The Florida legislature is about to get a 700-year-old philosophy lesson. William of Ockham's kernel of common sense from the 14th century--the simpler of two solutions is probably the better one--applies perfectly to the 21st century marvel we're designing to undo the damage we've done to our waterways.
The complicated version comes from the South Florida Water Management District. (Five variations on two configurations of one concept: a big project on a small plot.) Dismantle and rebuild a 23-square-mile flow equalization basin, finished 28 months ago, and redesign the anti-pollution infrastructure built within Restoration Strategies to satisfy a six-year-old federal legal settlement; redevelop the system's operating schedule to accommodate overflow from a new, undersized treatment project; and engineer a towering reservoir and pump system requiring staggering power and new technology. And two billion dollars.
This sounded too complicated to engineers and hydrologists at the Everglades Foundation. They ran the same models and found an easier way to build a reservoir. Leave the existing Restoration Strategies projects alone. Use land that taxpayers already own to give the reservoir enough treatment to clean its own water (A2 STA in the diagram below). Build a shallower, cleaner, cheaper reservoir on land already dedicated for the project. And do it all under the project's $1.6 budget, so Washington will pay half.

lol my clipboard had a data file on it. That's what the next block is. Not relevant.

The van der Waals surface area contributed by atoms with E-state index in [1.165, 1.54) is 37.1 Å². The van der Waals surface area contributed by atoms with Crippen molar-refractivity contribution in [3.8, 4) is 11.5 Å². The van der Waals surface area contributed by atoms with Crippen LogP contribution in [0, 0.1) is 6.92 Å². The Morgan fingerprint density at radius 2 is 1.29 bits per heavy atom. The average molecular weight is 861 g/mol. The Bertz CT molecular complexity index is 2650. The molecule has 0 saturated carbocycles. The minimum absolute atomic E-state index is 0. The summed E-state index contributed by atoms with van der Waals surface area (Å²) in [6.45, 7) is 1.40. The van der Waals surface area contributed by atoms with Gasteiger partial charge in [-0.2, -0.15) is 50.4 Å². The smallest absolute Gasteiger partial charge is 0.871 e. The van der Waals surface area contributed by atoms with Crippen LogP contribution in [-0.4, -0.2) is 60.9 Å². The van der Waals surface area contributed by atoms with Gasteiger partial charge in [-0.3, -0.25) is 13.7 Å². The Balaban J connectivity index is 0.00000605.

Their simpler version works better for five reasons:
- It sends more clean water south--instead of into the rivers--than the SFWMD plan
- It can be built faster, avoiding legal delays and the construction complexity of a towering reservoir
- It makes South Florida safer for everyone--including Glades communities and growers--by adding a third outlet for Lake Okeechobee, giving water managers more flexibility to distribute drainage
- It uses only public land, so it doesn't shrink the sugar industry's footprint in the EAA
- It saves taxpayers money
Is there any good reason not to do this?